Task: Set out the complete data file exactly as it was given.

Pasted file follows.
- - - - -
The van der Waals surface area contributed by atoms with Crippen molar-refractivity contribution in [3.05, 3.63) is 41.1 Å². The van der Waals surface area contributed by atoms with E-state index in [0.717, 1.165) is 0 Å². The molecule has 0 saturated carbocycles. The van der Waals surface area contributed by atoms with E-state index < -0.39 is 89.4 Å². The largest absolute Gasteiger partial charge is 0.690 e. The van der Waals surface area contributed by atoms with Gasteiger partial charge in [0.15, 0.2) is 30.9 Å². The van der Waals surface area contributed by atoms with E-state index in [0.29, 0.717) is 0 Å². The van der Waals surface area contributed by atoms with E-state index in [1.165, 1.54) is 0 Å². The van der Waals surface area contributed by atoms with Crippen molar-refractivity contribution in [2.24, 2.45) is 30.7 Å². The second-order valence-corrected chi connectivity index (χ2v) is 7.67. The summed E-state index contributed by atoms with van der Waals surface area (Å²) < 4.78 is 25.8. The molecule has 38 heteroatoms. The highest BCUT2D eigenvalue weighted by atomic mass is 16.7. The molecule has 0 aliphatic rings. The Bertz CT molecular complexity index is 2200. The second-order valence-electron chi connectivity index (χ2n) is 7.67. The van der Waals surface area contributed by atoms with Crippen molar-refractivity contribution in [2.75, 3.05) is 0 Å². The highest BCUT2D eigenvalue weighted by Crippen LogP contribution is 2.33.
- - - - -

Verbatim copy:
The van der Waals surface area contributed by atoms with Crippen molar-refractivity contribution in [3.05, 3.63) is 41.1 Å². The van der Waals surface area contributed by atoms with E-state index in [0.717, 1.165) is 0 Å². The molecule has 0 saturated carbocycles. The van der Waals surface area contributed by atoms with E-state index < -0.39 is 89.4 Å². The largest absolute Gasteiger partial charge is 0.690 e. The van der Waals surface area contributed by atoms with Gasteiger partial charge in [0.15, 0.2) is 30.9 Å². The van der Waals surface area contributed by atoms with E-state index in [0.29, 0.717) is 0 Å². The van der Waals surface area contributed by atoms with E-state index in [1.165, 1.54) is 0 Å². The van der Waals surface area contributed by atoms with Crippen molar-refractivity contribution in [2.24, 2.45) is 30.7 Å². The second-order valence-corrected chi connectivity index (χ2v) is 7.67. The summed E-state index contributed by atoms with van der Waals surface area (Å²) < 4.78 is 25.8. The molecule has 38 heteroatoms. The highest BCUT2D eigenvalue weighted by atomic mass is 16.7. The molecule has 0 aliphatic rings. The Bertz CT molecular complexity index is 2200. The second-order valence-electron chi connectivity index (χ2n) is 7.67. The van der Waals surface area contributed by atoms with Crippen molar-refractivity contribution in [2.75, 3.05) is 0 Å². The highest BCUT2D eigenvalue weighted by Crippen LogP contribution is 2.33.